For me, the 11th of September is the eighth anniversary of the day when 2,996 innocent people were murdered by terrorists. For the White House, yesterday was not the eighth anniversary of the worst tragedy to befall America since the 1941 attack on Pearl Harbor, but rather was the First Annual National Day of Service and Remembrance.
Want more information? Visit the new Web site, www.serve.gov.
That’s right: SERVE-dot-GOV. Last time I checked, wasn’t the government there to serve the people?
Don’t get me wrong — I’m not dismissing the value of true service to the community. The 11th of September, however, should be a day where we remember those we lost, recall what happened that day, understand why it happened, and remind ourselves of the lessons learned so that it does not happen again. Painting houses, recycling bottles, delivering food and cleaning up beaches are all noble efforts (so long as they’re not government-mandated), but they have absolutely nothing to do with what happened eight years ago yesterday. If you really feel compelled to help, cook some dinner and bring it to your local firehouse, check in on the widow of a fallen police officer, or organize a care package to send to troops overseas. If you really feel compelled to do something more than just gather around a television and reflect, make sure you bring your family together.
At the very least, we need one day out of the year where we are dealing with and learning from reality, one day to sober up and realize that there is evil out there, that there are people who awaken each morning from dreams of our destruction.
Perhaps that’s why the president’s new September 11 service initiative rubs me the wrong way. Perhaps it’s because it is just the latest example in a pattern of conduct which whitewashes what happened on that fateful day, which downplays the fanaticism which led to the events, which ignores the still-present threat on our doorstep, and which refuses to differentiate between the September 11, 2001 attacks as an act of war, and terrorism as a criminal matter. By God, this president has ordered terrorists to be released from prison, and CIA officials who put their necks on the line protecting this nation to be investigated and possibly prosecuted — he doesn’t get any benefit of the doubt that, somehow, his push for community service is anything but an attempt to pick away at the one day out of the year when the detente-at-all-costs approach to foreign policy championed by the Democratic Party is exposed for the dangerous game of Russian Roulette it truly is.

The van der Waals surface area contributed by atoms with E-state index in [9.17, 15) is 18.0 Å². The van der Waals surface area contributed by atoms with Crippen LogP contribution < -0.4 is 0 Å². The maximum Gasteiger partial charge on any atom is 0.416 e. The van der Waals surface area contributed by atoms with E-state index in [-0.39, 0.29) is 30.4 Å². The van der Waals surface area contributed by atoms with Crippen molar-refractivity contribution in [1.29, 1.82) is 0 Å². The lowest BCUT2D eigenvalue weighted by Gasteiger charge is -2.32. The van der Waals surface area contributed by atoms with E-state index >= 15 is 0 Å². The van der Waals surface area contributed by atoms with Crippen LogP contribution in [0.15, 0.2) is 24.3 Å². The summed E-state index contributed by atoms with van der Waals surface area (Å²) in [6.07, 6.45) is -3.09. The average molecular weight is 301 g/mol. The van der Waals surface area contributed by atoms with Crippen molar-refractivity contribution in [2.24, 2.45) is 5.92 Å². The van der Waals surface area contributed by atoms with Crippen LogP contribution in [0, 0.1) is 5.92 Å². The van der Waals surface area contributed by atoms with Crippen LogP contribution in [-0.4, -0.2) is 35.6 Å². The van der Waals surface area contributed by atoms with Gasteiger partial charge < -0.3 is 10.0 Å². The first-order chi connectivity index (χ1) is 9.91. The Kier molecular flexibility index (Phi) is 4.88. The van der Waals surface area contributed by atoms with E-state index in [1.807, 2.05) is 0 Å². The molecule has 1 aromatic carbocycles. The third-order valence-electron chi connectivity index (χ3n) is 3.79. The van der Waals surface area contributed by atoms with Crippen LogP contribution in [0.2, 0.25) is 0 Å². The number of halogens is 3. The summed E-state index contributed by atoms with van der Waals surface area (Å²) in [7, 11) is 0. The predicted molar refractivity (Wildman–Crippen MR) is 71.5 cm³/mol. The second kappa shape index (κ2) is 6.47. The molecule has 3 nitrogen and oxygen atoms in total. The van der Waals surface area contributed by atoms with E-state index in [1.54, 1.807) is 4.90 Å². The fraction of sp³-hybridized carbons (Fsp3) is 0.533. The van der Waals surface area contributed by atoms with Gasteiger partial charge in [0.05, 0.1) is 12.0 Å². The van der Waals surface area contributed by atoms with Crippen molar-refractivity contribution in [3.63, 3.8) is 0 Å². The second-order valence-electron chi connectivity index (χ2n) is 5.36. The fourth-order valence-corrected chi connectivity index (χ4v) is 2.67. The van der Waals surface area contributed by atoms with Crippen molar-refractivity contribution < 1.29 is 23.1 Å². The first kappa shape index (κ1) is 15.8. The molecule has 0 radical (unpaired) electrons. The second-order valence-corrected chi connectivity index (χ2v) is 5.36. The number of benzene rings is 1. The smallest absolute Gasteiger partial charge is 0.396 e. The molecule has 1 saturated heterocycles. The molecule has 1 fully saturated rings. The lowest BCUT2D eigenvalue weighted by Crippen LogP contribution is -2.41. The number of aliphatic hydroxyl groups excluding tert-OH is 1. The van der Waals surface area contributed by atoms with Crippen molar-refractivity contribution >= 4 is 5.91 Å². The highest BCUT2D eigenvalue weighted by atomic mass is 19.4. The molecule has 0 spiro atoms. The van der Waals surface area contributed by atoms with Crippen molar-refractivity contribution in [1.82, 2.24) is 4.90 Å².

Case in point, just yesterday evening, soon after remembrance events came to a close in New York City, Washington and Shanksville, the White House released information that it has fundamentally shifted its foreign policy with regard to nuclear North Korea, agreeing to abandon hope for renewed six-party talks and instead engage in a one-on-one dialogue with Pyongyang. In other words, we’re now bending over backward to give credibility to a regime which, several times over the past few months alone, has threatened America with nuclear attack and has been caught proliferating nuclear materials. Last year, North Koreans were spotted at a nuclear facility in Syria bombed by the Israelis. And we’re talking to them.
It’s the overall pattern I don’t like, and its why the White House gets no allowance for miscommunication with regard to the idea that September 11 should be spent in service to the State. To me, such an initiative is as innocuous as the president’s apologies for American arrogance overseas, as his bow to the King of Saud, as his comparison with six million Jews killed in the Holocaust to the plight of a Palestinian people forced–oh no!–to wander the desert for 60 years in search of a homeland.
Just as respect and trust have to be earned, with regard to the president and his attitude toward policies foreign and domestic, so does perceived motive. Right now, he comes off as a man who blames America first for everything, and wants nothing more than the extermination of American exceptionalism.